Sounds a little cloak and dagger.
Courtesy of WaPo:
The 2016 nominating conventions had recently concluded and the presidential race was hitting a new level of intensity when Paul Manafort, Donald Trump’s campaign chairman, ducked into an unusual dinner meeting at a private cigar room a few blocks away from the campaign’s Trump Tower headquarters in Manhattan.
Court records show that Manafort was joined at some point by his campaign deputy, Rick Gates, at the session at the Grand Havana Room, a mahogany-paneled space with floor-to-ceiling windows offering panoramic views of the city.
The two Americans met with an overseas guest, a longtime employee of their international consulting business who had flown to the United States for the gathering: a Russian political operative named Konstantin Kilimnik.
The Aug. 2, 2016, encounter between the senior Trump campaign officials and Kilimnik, who prosecutors allege has ties to Russian intelligence, has emerged in recent days as a potential fulcrum in special counsel Robert S. Mueller III’s investigation.
It was at that meeting that prosecutors believe Manafort and Kilimnik may have exchanged key information relevant to Russia and Trump’s presidential bid. The encounter goes “very much to the heart of what the special counsel’s office is investigating,” prosecutor Andrew Weissmann told a federal judge in a sealed hearing last week.
One subject that was discussed was the proposed resolution to the conflict in Ukraine.
After the meeting, the men left the building through different exits, which is not suspicious at all, except entirely.
It should also be noted what else was going on during the time this meeting took place:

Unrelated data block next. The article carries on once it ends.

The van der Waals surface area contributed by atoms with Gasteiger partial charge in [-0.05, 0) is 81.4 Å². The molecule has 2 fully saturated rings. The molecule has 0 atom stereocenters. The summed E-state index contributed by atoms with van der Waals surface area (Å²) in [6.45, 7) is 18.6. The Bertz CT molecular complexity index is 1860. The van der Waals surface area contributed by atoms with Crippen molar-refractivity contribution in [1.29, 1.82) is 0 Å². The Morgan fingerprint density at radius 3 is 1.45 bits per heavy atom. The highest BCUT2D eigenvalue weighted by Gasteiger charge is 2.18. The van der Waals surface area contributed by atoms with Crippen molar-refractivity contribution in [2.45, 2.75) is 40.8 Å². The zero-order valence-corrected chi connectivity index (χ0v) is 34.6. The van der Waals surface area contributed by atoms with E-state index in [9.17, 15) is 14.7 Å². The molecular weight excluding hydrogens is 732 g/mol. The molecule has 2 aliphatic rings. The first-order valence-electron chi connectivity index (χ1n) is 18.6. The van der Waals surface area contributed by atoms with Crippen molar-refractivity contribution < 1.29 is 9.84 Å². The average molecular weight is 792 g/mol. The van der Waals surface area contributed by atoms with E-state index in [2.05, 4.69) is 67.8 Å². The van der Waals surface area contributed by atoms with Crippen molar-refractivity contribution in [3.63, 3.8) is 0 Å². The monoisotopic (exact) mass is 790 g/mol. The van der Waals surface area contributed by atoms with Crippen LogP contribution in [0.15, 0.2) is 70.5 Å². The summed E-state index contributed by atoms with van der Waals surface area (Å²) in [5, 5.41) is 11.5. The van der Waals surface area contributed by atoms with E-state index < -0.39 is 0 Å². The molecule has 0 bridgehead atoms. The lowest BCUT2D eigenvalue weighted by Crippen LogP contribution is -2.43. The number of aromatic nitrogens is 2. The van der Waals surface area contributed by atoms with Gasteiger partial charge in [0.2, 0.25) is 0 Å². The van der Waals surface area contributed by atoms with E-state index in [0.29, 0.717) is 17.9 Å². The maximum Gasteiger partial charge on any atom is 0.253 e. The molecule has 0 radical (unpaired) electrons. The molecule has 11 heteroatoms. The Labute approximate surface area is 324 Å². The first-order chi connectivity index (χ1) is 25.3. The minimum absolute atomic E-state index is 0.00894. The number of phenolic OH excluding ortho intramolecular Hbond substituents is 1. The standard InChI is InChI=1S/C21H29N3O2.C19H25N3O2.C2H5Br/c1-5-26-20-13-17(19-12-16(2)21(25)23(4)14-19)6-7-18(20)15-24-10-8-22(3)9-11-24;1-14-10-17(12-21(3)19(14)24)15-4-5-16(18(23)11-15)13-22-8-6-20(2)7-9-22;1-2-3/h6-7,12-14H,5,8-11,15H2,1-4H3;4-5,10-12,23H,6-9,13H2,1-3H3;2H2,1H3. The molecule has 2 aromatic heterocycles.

The Grand Havana Room meeting took place during a critical moment in the 2016 race.
Less than two weeks earlier, the issue of Russia’s role in the campaign exploded into view when WikiLeaks published thousands of emails stolen from the Democratic National Committee. Democratic candidate Hillary Clinton’s supporters immediately fingered Russia in the hack, a view later embraced by U.S. intelligence agencies.
Instead of condemning the Kremlin, Trump mockingly asked Russia to find emails Clinton had deleted while serving as secretary of state. “Russia, if you’re listening, I hope you’re able to find the 30,000 emails that are missing,” he said at a July 27 news conference.
Trump also made a series of public statements in July that appeared to echo Kremlin talking points on foreign policy. In an interview with the New York Times, he questioned the U.S. commitment to defending NATO partners from Russian aggression. Then he promised to look into recognizing Russia’s invasion of Crimea.
“You know, the people of Crimea, from what I’ve heard, would rather be with Russia than where they were,” he said in an ABC News interview July 31.
Once again, entirely suspicious.
This is also one of the things that Manafort lied to investigators about, which kind of turns the old suspicion up to eleven.
By the way, on an entirely unrelated note, the Washington Post did a poll that should cause Trump quite a bit of concern.
Courtesy of WaPo:
We asked voters about the ramifications if Mueller was able to prove that Trump had approved coordination with Russia: Would they then support an effort to impeach the president and remove him from office?
Six-in-10 Americans said they would.
They followed that up with this question:
“If Mueller’s report concludes that Trump tried to interfere with the Russia investigation in a way that amounts to obstruction of justice,” we asked, “would you support or oppose Congress impeaching Trump and trying to remove him from office?” Nearly two-thirds of respondents said they would — including a third of Republicans.
So yeah I would imagine that Trump is being haunted by this investigation.
Perhaps that is why he pushed the Republican head of the Senate Intelligence Committee to come out and say that they have found no direct proof of a conspiracy between the Trump campaign and Russia.
You know, assuming that’s what happened of course.